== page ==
West Palm Beach - The western Miami-Dade County pest exterminator found Monday on the side of the road, his acid-splashed adopted son in the front seat of his pickup and an acid-soaked corpse in the truck bed, has confessed to police that he placed his dead daughter in the bag and drove to Palm Beach County with plans to kill himself, according to a West Palm Beach Police report.

Jorge Barahona, 53, who is in police custody but still hospitalized this morning, told police he was "distraught over the death of his daughter and intended to commit suicide" by setting himself on fire, the report said.

Barahona, who's still at Columbia Hospital in West Palm Beach, is charged with felony aggravated child abuse in the attack on his adopted son, Victor, who doctors say suffered "severe internal reactions," police spokesman Chase Scott said Tuesday night.

More ominously, the police report said, doctors found "prior injuries" on the boy: a broken collarbone, a broken arm, scars on his buttocks and lower abdomen, and rope marks on both wrists.

It was only after decontamination workers began checking the truck's bed that they spotted a limb in the plastic bag and discovered the girl's body, according to the police report. It does not say how 10-year-old Victor's twin sister died, although authorities have confirmed she has been missing since Saturday and that the body found in truck was covered in acid and "extremely deteriorated."

The state Department of Children and Families this morning confirmed Victor's sister Nubia is dead. But the department would not say that Nubia's body was the one found in the truck bed.

Police have said they expect to file more charges against Barahona soon.

Barahona and his wife Carmen, 60, were raising four adopted children, ages 7 to 11, officials said. DCF officials plan to go before a state dependency court judge in Miami this afternoon for a ruling on whether to take custody of the two remaining children, who now are in the care of the Carmen Barahona's parents.
© Lannis Waters/Palm Beach Post
A truck sits wrapped in plastic tarps alongside I-95 Tuesday morning, where a body was found in a plastic bag Monday, hours after the driver and his son were taken to the hospital.

A "Road Ranger" had found the red 1998 Toyota pickup, emblazoned with the name of Barahona's company, about 5:30 a.m. Monday on the east shoulder of Interstate 95 between Palm Beach Lakes Boulevard and 45th Street.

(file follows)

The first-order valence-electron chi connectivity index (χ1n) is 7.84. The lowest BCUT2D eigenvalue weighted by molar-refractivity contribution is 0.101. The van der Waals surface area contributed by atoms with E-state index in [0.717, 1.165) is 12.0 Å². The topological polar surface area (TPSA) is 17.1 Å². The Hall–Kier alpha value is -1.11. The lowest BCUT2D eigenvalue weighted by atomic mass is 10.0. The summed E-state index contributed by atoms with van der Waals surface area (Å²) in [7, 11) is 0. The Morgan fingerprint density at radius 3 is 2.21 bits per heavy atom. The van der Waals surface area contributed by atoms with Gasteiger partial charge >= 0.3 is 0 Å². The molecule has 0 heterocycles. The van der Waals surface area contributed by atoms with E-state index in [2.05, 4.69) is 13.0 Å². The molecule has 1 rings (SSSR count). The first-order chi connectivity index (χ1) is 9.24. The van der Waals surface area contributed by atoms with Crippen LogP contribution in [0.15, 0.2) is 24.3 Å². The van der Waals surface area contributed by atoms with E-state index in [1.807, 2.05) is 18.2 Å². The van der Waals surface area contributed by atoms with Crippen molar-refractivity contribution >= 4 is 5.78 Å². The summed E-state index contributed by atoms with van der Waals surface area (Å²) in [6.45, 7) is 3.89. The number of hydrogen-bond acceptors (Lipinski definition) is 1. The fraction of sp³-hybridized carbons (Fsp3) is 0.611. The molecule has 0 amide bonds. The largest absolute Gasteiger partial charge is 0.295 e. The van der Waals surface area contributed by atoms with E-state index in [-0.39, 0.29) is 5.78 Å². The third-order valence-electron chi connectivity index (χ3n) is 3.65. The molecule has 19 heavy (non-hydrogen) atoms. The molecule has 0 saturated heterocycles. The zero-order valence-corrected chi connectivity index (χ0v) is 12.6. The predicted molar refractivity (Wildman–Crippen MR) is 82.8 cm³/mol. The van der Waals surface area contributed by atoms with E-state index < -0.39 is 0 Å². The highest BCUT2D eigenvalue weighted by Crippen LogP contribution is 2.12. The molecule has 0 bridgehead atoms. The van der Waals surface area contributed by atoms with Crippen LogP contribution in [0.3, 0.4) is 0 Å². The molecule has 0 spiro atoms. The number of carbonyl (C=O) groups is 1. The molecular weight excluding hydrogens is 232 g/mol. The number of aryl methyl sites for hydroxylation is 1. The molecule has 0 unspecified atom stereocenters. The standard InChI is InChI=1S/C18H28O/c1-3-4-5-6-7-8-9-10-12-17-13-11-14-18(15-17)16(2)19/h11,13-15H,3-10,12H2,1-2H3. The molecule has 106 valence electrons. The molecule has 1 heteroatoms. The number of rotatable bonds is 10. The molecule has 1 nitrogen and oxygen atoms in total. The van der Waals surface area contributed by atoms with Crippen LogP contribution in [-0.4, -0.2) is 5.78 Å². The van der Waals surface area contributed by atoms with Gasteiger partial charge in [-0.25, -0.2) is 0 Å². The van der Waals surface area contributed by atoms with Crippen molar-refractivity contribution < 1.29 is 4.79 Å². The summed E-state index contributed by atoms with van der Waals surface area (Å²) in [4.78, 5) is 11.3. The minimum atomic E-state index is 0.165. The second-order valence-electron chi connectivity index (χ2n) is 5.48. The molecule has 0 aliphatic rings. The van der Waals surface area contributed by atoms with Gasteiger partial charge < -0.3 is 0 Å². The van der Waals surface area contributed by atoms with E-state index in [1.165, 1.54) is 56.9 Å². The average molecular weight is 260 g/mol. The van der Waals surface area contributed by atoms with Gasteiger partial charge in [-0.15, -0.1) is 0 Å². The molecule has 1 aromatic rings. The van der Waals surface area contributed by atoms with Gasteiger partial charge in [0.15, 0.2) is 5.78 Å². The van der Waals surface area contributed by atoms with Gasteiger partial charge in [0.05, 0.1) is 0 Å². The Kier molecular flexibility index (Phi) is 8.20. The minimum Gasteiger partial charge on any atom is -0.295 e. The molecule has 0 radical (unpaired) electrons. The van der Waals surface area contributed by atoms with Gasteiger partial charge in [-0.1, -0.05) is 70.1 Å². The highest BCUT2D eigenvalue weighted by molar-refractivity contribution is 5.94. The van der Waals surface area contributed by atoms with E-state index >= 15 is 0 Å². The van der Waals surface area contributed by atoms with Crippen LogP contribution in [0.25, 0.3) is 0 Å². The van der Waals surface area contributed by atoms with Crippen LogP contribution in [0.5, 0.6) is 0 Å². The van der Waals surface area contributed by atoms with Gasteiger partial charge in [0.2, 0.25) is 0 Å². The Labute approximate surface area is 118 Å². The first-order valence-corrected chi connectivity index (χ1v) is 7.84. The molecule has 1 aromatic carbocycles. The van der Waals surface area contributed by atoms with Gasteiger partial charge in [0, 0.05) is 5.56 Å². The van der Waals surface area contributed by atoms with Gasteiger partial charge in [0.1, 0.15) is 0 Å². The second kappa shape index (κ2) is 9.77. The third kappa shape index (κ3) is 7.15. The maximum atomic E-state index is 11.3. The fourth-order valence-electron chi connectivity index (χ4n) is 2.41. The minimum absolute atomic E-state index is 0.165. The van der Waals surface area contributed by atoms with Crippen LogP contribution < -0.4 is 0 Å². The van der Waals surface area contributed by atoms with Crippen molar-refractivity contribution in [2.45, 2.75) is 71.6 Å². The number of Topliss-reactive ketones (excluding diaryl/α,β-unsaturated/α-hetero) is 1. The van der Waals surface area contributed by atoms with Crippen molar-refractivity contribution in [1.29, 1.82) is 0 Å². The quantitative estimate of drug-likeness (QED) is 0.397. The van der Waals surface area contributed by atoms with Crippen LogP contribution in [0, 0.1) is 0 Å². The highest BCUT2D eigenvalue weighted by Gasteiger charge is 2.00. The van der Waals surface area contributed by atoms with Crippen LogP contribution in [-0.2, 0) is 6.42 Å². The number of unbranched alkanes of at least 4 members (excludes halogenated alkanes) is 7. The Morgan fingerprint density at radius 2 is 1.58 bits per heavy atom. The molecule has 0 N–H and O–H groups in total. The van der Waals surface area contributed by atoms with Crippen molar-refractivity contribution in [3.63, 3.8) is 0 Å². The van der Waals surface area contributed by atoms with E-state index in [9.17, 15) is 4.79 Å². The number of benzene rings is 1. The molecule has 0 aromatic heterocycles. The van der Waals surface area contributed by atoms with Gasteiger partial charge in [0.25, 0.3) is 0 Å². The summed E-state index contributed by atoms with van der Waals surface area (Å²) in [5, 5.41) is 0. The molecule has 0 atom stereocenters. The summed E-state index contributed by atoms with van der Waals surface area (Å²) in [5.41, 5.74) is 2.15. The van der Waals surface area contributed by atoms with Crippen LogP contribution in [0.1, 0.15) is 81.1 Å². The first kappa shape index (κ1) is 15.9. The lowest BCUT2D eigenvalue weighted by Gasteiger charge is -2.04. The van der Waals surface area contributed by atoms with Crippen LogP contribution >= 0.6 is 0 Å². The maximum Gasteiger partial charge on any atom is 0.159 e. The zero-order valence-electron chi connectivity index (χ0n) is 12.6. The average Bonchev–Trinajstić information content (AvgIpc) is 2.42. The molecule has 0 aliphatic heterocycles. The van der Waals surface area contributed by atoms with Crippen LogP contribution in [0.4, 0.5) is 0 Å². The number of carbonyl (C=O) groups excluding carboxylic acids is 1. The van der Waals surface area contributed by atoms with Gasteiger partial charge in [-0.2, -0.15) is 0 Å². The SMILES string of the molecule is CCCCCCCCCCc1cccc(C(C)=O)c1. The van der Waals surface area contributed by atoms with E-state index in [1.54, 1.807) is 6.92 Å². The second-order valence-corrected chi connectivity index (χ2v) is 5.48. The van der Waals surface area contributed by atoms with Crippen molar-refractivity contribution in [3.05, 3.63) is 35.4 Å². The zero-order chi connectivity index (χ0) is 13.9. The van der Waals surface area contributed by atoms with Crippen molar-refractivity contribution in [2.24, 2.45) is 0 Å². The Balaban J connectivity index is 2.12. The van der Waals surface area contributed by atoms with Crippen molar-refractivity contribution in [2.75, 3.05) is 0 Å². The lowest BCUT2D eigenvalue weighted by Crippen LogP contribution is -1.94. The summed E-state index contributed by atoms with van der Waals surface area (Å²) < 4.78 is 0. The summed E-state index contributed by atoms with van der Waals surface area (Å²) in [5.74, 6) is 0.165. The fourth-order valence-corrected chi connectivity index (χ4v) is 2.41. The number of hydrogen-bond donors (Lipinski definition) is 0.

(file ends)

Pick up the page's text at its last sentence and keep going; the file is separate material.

Victor was in the front seat, dripping in acid and writhing with seizures, officials have said. His father was on the ground outside the vehicle. It was only hours later that workers found the corpse among tubs of unlabeled chemicals.

In the West Palm Beach Police report, Barahona said he'd driven north and had pulled onto the side of the expressway "where he would easily be found."

He said he gave the son a handful of sleeping pills and told him to take them so he could sleep.

He said the boy's head remained on his lap as he sat in the driver's seat, pouring gasoline over his own head from a gas tank.

"Jorge intended to ignite a lighter to set himself on fire, but he could not do it" because the boy was in the truck with him, the report said.

When police confronted the father with the fact that he had no obvious burns on him similar to those found on the boy, he said some of the gasoline must have splattered on Victor.

"Jorge's account of events is inconsistent" with the boy's injuries, the report concluded.

Police spoke briefly with Barahona and his wife but were unable to interview the boy, who remains this morning in the hyperbaric chamber at the intensive care unit of St. Mary's Medical Center, suffering from severe burns to his abdomen, upper thighs and buttocks.

Jorge and Carmen Barahona already were the subject of a DCF child abuse investigation.

On Thursday, spurred by a call to a state abuse hot line, DCF opened an investigation into the Barahonas, the latest of "several" such probes into the couple's treatment of their children, DCF spokesman Mark Riordan said Tuesday.

DCF has scrambled to see to the safety of the two remaining adopted children, who had been in state foster care and were placed with the Barahonas between 2001 and 2009, around the same time Victor and his twin sister were adopted.

Jorge and Carmen Barahona were married in Coral Gables in 1996, records show. The couple ran CJ's Pest Exterminator Inc. from their well-kept home at 11501 S.W. 47th Terrace. Neither had a criminal record in Florida, state records show.

To adopt children from the state's foster program, the Barahonas had to pass a rigorous background screening and attend training classes, Riordan said.